Next time, I want a doctor (or midwife….) who has a little bit more time for me. I know that many of the prenatal checkups are intended to be quite brief, but sometimes mine seem almost ridiculously quick-paced. I often have little unimportant questions that never get asked (things I’m just curious about, because I’m the sort of person who likes to learn about things), because there’s a very clear sense that I’m using up valuable seconds on his schedule. He’s never rude, never checks his watch or anything… but there’s always this sense of nervous energy, as if he’s already got one foot out the door as soon as he walks in.

And I know what’s going on, of course. It’s just like the pro-midwifery books and blogs say: He’s a surgeon. My pregnancy is blessedly uncomplicated at this point, and as a result, I’m a boring case. He isn’t intellectually stimulated by my pregnancy (thank God). It’s like at parent-teacher conferences, when you’ve got a line of parents and the family with the A+ kid walks in. You’re perfectly happy to talk to them, and very glad that things are going so well for them and their child… but seriously, there’s a line out the door of parents whose kids aren’t gonna graduate. (And frankly, just as the perfectly normal pregnancy doesn’t necessarily need a surgeon, the A+ student doesn’t necessarily need school in order to learn….)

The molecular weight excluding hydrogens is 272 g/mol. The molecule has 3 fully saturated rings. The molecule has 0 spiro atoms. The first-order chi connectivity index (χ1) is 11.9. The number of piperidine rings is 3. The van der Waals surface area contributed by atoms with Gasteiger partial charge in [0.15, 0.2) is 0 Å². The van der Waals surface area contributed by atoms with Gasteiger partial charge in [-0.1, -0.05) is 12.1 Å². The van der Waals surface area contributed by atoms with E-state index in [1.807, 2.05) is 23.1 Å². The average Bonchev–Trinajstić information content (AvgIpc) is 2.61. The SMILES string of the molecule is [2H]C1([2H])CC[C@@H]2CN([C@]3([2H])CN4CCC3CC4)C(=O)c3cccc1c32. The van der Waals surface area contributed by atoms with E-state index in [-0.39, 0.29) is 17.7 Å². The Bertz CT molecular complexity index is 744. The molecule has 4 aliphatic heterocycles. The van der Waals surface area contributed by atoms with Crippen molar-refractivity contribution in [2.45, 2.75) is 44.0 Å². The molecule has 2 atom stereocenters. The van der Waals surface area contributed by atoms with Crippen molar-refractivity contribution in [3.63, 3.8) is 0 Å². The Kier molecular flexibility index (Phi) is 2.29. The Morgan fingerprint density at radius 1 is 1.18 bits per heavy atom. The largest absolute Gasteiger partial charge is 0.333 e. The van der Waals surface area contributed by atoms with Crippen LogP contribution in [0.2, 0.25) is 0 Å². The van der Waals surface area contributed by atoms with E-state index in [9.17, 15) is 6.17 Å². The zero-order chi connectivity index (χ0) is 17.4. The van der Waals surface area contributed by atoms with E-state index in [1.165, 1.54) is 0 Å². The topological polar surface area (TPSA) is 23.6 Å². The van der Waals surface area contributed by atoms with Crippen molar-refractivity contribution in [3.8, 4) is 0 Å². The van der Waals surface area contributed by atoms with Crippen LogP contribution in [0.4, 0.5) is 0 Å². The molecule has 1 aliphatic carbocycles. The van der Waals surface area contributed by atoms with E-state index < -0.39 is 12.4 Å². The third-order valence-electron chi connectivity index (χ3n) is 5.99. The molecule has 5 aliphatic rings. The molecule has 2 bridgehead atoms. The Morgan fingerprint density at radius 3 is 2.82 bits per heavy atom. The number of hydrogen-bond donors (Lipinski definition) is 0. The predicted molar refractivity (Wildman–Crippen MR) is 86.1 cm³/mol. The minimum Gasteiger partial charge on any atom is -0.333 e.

Next time around, I also want a doctor’s office (or whatever) that has more time for me. The receptionists and billing people, in particular, are awfully nice and I like them a lot. But when I call in with a question or concern, I never get transferred directly to a nurse (and the receptionists can’t or won’t answer even the simplest of questions). They take a message and say the nurse will call me back as soon as she’s available… and then the waiting game begins. Today, I wanted almost three hours (after calling in at the VERY beginning of their day, before any patients showed up) for my nurse to call me back and tell me that she didn’t want me to take an Advil for my arm.